The Anglo-Saxons by James Campbell, Eric John & Patrick Wormald hits the £1 shelf in my shop.
Penguin, 1991, Paperback.
First in this edition. [First: 1982, Phaidon Press] Illustrated by way of: Black & White Photographs; Facsimiles; Black & White Drawings; Maps;
From the cover: For 650 years from the end of Roman rule to the Battle of Hastings the Anglo-Saxons controlled England; in religion, culture and administration their legacy is still with us today.
In this major survey three distinguished historians, James Campbell, Patrick Wormald and Eric John, have produced an exciting introduction to the field. Although the Lost Centuries between AD 400 and 600 suffer from a scarcity of written sources, and only two writers, King Alfred and the Venerable Bede, dominate our understanding of later times, the authors have created a rich and thought-provoking account of the stormy era when Britain became Christian and sustained several waves of Viking invaders.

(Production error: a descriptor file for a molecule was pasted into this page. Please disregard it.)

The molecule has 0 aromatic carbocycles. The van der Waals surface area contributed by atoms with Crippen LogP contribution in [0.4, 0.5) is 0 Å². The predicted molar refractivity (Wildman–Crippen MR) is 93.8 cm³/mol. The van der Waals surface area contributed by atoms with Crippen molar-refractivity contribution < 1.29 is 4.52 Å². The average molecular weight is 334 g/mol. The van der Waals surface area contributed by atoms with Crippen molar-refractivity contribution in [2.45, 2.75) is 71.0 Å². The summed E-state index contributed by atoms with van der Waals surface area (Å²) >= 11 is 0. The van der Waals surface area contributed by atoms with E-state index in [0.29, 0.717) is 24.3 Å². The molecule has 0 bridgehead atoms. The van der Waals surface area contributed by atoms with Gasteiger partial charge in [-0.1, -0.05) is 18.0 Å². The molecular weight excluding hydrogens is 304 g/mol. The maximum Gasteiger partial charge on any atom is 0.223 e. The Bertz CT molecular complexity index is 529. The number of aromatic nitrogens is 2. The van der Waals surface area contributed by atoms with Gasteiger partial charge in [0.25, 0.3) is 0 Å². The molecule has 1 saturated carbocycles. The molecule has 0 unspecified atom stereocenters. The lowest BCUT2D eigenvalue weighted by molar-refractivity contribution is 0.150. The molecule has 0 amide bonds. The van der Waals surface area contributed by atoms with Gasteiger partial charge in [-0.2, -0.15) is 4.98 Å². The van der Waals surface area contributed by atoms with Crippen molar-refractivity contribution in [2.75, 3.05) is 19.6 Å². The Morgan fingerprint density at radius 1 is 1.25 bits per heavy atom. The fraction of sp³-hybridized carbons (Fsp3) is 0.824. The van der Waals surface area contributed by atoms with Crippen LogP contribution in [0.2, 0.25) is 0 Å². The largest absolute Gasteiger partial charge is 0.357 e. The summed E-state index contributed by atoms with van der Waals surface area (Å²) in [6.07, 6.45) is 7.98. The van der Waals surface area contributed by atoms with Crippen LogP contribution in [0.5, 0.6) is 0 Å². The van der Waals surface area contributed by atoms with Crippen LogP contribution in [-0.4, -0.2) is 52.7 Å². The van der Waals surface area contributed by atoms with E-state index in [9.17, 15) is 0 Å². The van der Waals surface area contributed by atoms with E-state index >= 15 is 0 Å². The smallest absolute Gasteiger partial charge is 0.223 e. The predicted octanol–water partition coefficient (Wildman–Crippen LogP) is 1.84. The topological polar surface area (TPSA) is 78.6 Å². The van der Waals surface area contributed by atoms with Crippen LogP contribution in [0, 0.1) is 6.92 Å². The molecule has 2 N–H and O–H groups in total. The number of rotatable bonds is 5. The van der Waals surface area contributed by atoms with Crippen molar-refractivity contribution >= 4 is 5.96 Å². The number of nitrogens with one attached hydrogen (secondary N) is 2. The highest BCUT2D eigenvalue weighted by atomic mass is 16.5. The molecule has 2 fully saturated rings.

A single nation, they suggest, slowly emerged from the rivalries and fluctuating fortunes of separate kingdoms like Mercia, Wessex and East Anglia. Major figures such as Offa, Alfred, Edgar and Cnut are discussed in detail, while the stunning illustrations convey the immense achievements of Anglo-Saxon art and culture. Above all, the book shatters for ever the idea that the Anglo-Saxon centuries were simply a barbarous prelude to better things.
Good. A pleasant enough reading copy. Notably rubbed at the outside edges of the covers and spine. Leans slightly. Text complete, clean and tight.
Black boards with Silver titling to the Spine.
272 pages. Index. Bibliography. 11″ x 8½”.
This book will be listed, sooner or later, for £6.50 on my delightful website… (added to my Archaeology category.) but get 50% off buying from my blog… below…